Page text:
But most of all, Ashkan talks to the students about the engineering mind-set, and the importance of applying the skills they’re learning at university.
“As you become an engineer,” he explains, “it’s not all about what you learn in class. It’s not just about the tests and the books and passing the classes; it’s actually about learning the skills that will help you with your career in the future.”
“You’re getting trained to think a certain way, to be innovative, to be a problem-solver and to try to do what’s best for the people you’re serving.”
And this element of community service is what makes Ashkan proud to be an engineer.
“Engineers are very dedicated people, and all of us are proudly wearing the Canadianengineering ring to represent our profession across the world. We’re able to find innovative solutions to support progress, and strive to impact the world in a positive way. In my mind, that’s what engineering is all about.”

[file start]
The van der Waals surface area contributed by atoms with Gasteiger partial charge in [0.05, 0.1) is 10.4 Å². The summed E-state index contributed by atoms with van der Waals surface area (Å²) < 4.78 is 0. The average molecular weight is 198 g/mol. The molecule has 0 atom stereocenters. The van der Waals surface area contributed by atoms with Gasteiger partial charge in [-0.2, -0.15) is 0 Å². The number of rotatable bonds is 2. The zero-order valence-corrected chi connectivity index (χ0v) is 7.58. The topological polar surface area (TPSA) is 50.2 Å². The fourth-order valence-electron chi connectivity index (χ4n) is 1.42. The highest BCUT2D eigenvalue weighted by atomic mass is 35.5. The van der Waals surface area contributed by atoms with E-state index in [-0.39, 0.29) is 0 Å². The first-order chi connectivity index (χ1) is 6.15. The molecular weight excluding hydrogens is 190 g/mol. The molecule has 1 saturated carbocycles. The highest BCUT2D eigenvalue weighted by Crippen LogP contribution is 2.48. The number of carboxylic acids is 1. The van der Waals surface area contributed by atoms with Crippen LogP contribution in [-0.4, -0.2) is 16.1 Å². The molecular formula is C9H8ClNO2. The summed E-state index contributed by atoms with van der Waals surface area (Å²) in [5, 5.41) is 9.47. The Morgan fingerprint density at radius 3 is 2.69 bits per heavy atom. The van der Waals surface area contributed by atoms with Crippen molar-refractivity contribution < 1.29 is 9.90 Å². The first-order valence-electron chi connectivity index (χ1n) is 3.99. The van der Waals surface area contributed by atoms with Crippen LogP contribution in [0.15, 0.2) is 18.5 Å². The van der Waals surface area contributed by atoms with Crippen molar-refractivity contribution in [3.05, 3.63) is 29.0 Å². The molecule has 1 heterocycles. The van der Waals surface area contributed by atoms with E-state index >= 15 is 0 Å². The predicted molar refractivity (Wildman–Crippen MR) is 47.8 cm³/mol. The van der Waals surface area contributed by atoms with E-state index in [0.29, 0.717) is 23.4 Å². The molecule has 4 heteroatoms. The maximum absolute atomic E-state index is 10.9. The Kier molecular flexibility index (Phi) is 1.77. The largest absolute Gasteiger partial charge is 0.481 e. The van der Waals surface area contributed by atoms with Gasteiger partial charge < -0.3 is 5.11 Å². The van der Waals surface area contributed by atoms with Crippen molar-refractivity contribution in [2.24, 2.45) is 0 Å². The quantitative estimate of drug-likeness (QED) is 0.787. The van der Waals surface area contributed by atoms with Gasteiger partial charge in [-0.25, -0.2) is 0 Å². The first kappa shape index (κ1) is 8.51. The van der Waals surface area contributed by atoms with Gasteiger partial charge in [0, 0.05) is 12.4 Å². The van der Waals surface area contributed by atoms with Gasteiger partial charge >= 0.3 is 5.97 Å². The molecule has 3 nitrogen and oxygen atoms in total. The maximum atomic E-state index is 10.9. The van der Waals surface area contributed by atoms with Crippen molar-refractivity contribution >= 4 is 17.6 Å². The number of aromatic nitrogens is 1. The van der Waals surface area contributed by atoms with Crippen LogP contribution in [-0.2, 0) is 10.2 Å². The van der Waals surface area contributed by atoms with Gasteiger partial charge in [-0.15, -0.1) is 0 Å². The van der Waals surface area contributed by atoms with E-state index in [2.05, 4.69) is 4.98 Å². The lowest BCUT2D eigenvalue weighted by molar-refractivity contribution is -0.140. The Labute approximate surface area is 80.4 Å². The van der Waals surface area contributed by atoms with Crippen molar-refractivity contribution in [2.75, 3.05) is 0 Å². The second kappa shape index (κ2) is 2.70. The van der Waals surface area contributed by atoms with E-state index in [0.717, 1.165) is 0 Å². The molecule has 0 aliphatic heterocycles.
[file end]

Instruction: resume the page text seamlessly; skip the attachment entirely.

“If you’re interested in problem-solving, if you like to be innovative, if you have an analytical mind-set, then engineering is a really great place for you.”
–Ashkan Alijani, P.Eng., M.Eng.
Petroleum engineers play a key role in extracting and refining the many of the resources that fuel our modern society.
The work of petroleum engineers spans the production process of oil and gas, from exploring and developing new oil and gas fields; to surveying, evaluating and testing wells; to directing and monitoring the plans, programs, equipment and machinery used in oil and gas drilling operations; to researching and developing new, more cost-efficient methods for extraction.